By Richard Outram,
Published by the Nuclear Free Local Authorities, 12 April 2023
It may mirror the plot of classic ‘70s British sci-fi series, Space 1999, which also features a moon base and the threat posed by radioactive waste, but the UK/Ireland Nuclear Free Local Authorities also have real concerns that the development of a future British moon base powered by nuclear fission could represent a further unwanted development along the road to the militarisation of space.
Today is the UN International Day of Human Space Flight. On April 12, 2011, the UN General Assembly established the day on the 40th anniversary of Major Yuri Gagarin becoming the first human being to circle the Earth in his spacecraft ‘Vostok’. UN delegates reaffirmed ‘the important contribution of space science and technology in achieving sustainable development goals and increasing the well-being of States and peoples, as well as ensuring the realization of their aspiration to maintain outer space for peaceful purposes’.
Last week, the UK Space Agency announced a £2.9 million grant is to be awarded to Rolls-Royce SMR to collaborate with academic institutions to develop mini-reactors for deployment in space, with most media reports focusing on its potential to power a future moon base as part of the UK’s commitment to an international project to colonise the Earth’s near neighbour (Project Artemis). However, in welcoming the new funding, Rolls-Royce’s director of future programmes Abi Clayton tellingly said: ‘The technology will deliver the capability to support commercial and defence use cases.’
Whilst projects in outer space can be both benign and beneficial, the UK Space Strategy and UK Space Defence Strategy both identify that ‘NATO has made space one of five operational domains’, and the UK Space Defence Strategy is subtitled ‘Operationalising the Space Domain’. To make this a reality, the UK Government is intent upon investing £6.4 billion in a ‘Defence Space Portfolio’ for defence ‘in and through space’.
For these purposes, the UK has joined the US and France in developing its own Space Command, and a nuclear moon base could in time become a part of the ‘portfolio’ from which UK Space Command operates, in line with the government and military’s desire to ‘assure our access to, and operational independence in, space’.
These activities are all completely contrary to the legal commitments the UK made a half century ago to preserve space for peace.
“Ironically the UK was in 1967 one of the first three co-signatories of the Outer Space Treaty which pledged the sponsors to ensure ‘that the Moon and other celestial bodies shall be used exclusively for peaceful purposes’”, said Councillor Lawrence O’Neill, Chair of the NFLA Steering Committee.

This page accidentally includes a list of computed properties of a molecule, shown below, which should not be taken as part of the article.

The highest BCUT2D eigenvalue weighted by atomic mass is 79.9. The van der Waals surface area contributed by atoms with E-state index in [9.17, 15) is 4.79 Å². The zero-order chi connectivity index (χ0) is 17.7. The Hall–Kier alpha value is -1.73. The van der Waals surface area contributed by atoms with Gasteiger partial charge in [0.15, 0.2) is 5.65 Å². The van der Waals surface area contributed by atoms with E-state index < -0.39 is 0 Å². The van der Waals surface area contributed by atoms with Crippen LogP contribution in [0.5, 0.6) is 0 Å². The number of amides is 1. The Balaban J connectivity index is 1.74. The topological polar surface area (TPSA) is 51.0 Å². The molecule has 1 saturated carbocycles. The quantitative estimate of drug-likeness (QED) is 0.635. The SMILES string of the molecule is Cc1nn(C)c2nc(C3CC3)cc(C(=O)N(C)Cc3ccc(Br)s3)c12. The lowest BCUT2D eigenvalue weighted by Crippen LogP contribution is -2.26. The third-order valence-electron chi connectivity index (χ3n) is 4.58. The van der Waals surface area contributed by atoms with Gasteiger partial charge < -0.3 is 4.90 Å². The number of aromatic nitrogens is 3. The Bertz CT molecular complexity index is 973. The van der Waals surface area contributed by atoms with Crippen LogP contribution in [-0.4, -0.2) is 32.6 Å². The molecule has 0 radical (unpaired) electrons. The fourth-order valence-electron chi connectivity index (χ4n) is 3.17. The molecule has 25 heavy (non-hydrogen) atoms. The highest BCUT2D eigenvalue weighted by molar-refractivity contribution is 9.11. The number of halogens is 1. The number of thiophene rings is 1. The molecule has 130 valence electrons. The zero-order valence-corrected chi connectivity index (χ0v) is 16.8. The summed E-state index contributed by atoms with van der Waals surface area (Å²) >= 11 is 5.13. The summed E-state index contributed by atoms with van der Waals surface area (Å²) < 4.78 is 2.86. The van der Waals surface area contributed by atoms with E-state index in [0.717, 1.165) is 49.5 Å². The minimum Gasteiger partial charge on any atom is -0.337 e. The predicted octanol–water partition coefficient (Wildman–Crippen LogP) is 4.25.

“Our fear is that any future nuclear-powered moon-base could be ultimately crewed by military personnel from Space Command conducting operations that would be far from benign and beneficial, whether this be the permanent surveillance of perceived hostile states on Earth or more sinisterly as a platform for offensive weapons systems to project military power ‘through space’.
“And of course, once one major power establishes such a base, then the others, all not wishing to be outdone, will seek to do the same.”
The NFLA also has real practical concerns about the environmental impact of such a nuclear-powered base.
Councillor O’Neill added: “We have worries about the transfer of nuclear materials into space. It is not unknown for rockets to malfunction and explode on take-off or in early flight, indeed sadly this has led to the loss of human life, nor for radioactive material to be distributed across the surface of the Earth by exploding space vehicles, witness the accident involving Soviet satellite Kosmos 954. And the UK Government’s own Committee on Radioactive Waste Management dismissed the idea of blasting radioactive waste into space on the grounds of both risk and cost.
“And in turn, a nuclear-powered moon base would generate radioactive waste. Where would this be put? If it came back to Earth, there would remain the risk of an accident on re-entry and states parties to the Outer Space Treaty also pledge to ‘avoid harmful contamination of space and celestial bodies’ so burial in situ below the lunar surface or blasting it into space would be unlawful”.
Lastly there is also a latent threat posed from outer space itself to the facility.
In 2016, NASA announced the findings of their Lunar Reconnaissance Orbiter (LRO) mission. Observing the lunar surface since launch in 2009, NASA scientists reported that ‘200 impact craters (had) formed during the LRO mission, ranging in size from about 10 to 140 feet (approximately 3 to 43 meters) in diameter’. Consequently, NASA recommended that ‘equipment placed on the moon for long durations – such as a lunar base – may have to be made sturdier. While a direct hit from a meteoroid is still unlikely, a more intense rain of secondary debris thrown out by nearby impacts may pose a risk to surface assets.’
In concluding Councillor O’Neill said: “We have all been concerned recently with the potential damage that could be caused on Earth to Ukrainian nuclear facilities from shelling and missile strikes so what happens if a meteoroid, or a fragment thereof, with massive kinetic energy hits a nuclear reactor based on the surface of the moon?
1. UK Space Agency, UK National Space Strategy, Page 35
2. UK Defence Space Strategy, coversheet and throughout
3. UK Space Agency, UK National Space Strategy, Page 7 and 19
4. Ibid, Page 20, Goal 4
5. UK Defence Space Strategy, Page 29, Section 6.6
6. Ibid, Page 32, Section 6.7, Point E
7. The Outer Space Treaty (unoosa.org)
8. Wikipedia, Kosmos 954
9. NASA, Earth’s Moon Hit by Surprising Number of Meteoroids
See: Original Article